Just last week, Whiteblock attended Ethereum’s premier community event, Devcon 5. This year saw over 3,000 crypto folks descend on Osaka, Japan for a week of technical talks and workshops largely aimed at developers. Myself, Rene and Trent represented the rest of the Whiteblock team, who have been heads down working on Genesis, our distributed systems testing platform.
Read on for my retelling of event takeaways.
Monday – before it happened
We decided to meet and work and visit Osaka together. First stop was the fish market, where we ate at small stands all sorts of local delicacies: unagi, shrimp, salmon sashimi, tempura, tokoyaki – just hot enough to burn your mouth on. We then walked to a Hawaiian-themed cafe in the Dontonburi district. There we worked on slides and discussed the agenda. Later on, Oskar and Dean from Status joined us and we worked there until we were kicked out by the Japanese staff – probably for being too loud.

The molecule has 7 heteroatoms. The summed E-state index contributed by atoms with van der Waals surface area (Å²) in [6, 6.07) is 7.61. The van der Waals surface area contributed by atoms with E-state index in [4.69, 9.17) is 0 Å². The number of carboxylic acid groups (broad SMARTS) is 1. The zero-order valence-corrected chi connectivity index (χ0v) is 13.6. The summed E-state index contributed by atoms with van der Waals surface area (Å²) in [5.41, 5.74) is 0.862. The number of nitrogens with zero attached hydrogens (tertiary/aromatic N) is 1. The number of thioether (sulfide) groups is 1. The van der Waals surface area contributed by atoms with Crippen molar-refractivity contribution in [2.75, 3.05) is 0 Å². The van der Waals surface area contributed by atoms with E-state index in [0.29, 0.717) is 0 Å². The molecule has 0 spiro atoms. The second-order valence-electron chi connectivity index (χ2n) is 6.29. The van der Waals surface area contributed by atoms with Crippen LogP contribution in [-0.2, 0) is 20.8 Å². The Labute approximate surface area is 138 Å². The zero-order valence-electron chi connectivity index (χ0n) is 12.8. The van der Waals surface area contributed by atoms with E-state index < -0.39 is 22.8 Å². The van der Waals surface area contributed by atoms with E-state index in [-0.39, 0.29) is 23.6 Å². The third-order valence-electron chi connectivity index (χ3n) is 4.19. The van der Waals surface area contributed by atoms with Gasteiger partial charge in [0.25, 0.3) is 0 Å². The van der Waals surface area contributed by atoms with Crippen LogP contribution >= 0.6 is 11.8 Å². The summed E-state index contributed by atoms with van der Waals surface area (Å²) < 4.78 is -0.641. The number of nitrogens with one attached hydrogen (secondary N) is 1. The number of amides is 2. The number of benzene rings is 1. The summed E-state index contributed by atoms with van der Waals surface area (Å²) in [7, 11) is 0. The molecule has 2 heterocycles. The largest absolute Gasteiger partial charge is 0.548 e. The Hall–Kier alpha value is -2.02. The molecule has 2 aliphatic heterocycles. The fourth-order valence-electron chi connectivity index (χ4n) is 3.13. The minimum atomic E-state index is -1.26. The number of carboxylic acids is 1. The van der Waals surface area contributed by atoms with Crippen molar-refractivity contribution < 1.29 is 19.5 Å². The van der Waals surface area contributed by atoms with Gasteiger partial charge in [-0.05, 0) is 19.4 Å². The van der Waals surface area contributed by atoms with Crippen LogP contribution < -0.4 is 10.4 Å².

We proceeded to ramble down the busy street lined up with restaurants, taking a second to visit an arcade where we witnessed how staking works in real life.
Dean saw a Gucci hat, but could not bring himself to buy it. Later during the conference, he would convert to a pink Andrew Yang hat, and a fancy cap from the Solana cycling team. We eventually went to a Yakiniku place where we all ate delicious meats and filled up on curry and rice. In the afternoon, we walked among the streets up to a Starbucks, where we worked some more, before heading to our respective hotels. Trent pushed to the venue and scoped out a few interesting elements.
We showed up bright and early, and just a little jetlagged to a large labyrinthian conference hall. After multiple false starts, we found our way to a large hall where we found no coffee. We had been contacted the week prior to participate to a P2P summit, so we headed to B10. We sat down on the 3rd row. Little did we know that we’d be seated there, our mouths agape, for the next 4 hours.